The judgments delivered by the European Court of Human Rights in Al-Nashiri v. Poland and Husayn (Abu Zubaydah) v. Poland highlight the potential tension that may arise between states’ broad reliance on national security grounds to withhold disclosure of secret files and compliance with their obligations under the European Convention on Human Rights. The present article examines the above-mentioned judgments, focusing, in particular, on how (and to what extent) the withholding of secret information may infringe on the right to the truth and, as far as proceedings before the European Court of Human Rights are concerned, the state’s duty to cooperate with it.
The Author discusses the present state of Polish geography against the background of the traditional position, and the rapid development taking place after the Second World War. The introduction of new methods and new directions, as well as new organization are considered to have been reflected in the rising international position of Polish geography. Further topics here include the relationship between physical and human geography, the growing de facto separation of these two branches, and the development of several independent sciences rooted in geography but now existing apart from it (like geomorphology, climatology, hydrology, etc. on the physical geography side, with the element of the environment as a subject of study). On the other hand, social economic geography examines the effects of human activity in the environment, thereby synthesizing spatial management and bridging the gap between the earth sciences, the economy and the social sciences. The degradation of environmental resources, explosion of the human population and climate change have all forced geography (and other sciences) to head in the global direction, as well as towards interdisciplinary cooperation, likewise on the level of the world as a whole. If we are to meet the challenges this all entails, we will need to think about creating interdisciplinary problem teams, as well as activating existing organisational structures in science (notably the geographical sciences), with full benefit taken from research centres that run studies on differing spatial scales, in conjunction with international global programmes like the Future Earth. The geography of the future should not be a closed science, but should draw on the knowledge of scholars of various specialisations, seeking environmental solutions that require intervention on both the global and regional scales. Polish geography should participate in this activity, inter alia as part of Future Earth, as a new venture. It can also be regarded as our task to ensure that society is aware of all the above issues.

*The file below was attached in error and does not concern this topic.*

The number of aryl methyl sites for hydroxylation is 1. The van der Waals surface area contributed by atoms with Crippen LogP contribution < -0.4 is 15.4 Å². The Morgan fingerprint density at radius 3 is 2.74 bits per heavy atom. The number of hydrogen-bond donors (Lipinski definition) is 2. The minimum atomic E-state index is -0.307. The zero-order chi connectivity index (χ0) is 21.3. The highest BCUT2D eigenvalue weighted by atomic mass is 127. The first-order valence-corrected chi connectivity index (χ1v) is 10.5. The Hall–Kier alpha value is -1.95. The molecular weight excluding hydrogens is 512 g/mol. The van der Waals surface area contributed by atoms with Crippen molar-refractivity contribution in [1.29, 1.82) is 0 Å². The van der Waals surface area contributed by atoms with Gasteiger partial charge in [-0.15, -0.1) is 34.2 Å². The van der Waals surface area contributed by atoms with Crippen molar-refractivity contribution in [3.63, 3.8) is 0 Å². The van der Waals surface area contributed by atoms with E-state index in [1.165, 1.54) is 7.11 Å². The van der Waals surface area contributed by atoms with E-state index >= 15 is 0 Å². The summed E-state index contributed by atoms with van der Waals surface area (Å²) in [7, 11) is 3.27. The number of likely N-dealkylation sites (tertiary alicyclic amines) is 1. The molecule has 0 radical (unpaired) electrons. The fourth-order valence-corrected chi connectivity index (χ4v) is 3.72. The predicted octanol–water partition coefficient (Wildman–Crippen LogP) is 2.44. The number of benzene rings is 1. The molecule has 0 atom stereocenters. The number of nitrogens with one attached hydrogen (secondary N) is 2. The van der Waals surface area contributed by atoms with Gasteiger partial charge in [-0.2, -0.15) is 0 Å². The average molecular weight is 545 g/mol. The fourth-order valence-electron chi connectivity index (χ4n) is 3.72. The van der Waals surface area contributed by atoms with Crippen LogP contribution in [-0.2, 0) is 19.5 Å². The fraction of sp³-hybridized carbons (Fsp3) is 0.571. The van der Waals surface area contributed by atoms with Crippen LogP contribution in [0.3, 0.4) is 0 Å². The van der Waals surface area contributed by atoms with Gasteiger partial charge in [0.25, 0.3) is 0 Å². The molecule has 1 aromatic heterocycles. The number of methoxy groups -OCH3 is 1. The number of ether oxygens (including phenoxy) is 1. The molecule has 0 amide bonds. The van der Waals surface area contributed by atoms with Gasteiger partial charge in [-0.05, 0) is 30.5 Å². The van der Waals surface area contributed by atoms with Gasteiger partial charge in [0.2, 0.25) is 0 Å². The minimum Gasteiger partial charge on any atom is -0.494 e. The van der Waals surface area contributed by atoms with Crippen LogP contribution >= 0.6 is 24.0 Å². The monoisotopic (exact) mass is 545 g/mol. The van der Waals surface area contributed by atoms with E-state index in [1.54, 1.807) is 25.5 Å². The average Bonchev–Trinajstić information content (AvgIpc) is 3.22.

The article is an answer to questions concerning values, goals and functions of the University in the era of globalization changes that enforce changes in the area of higher education. The author emphasizes the need for balanced development of science, humanities and social sciences as a condition for preserving research independence, as well as the importance of cooperation, both in research and in the „shaping of autonomous institutionalism” of the University (Roggero). The article provides an analysis of the commercialization process of research results, based on data from Polish and foreign studies, and indicates its various forms and social costs. This is a study of the University's condition in the face of the growing importance of transnational corporations, regulating not only the flow of capital, but also the distribution of scientific prestige and appropriating in a different way the effects of academic work. The metaphor of the university as a enterprise/knowledge factory visualizes the errors in perceiving the role that it should play. It proves that research and teaching is not the production and transmission of knowledge, but the creation and sharing of knowledge. In this dialogical process, the idea of a university understood as a community of educators and taught in pursuit of truth is achieved most fully, not for glory, for making profit or for gaining a competitive advantage.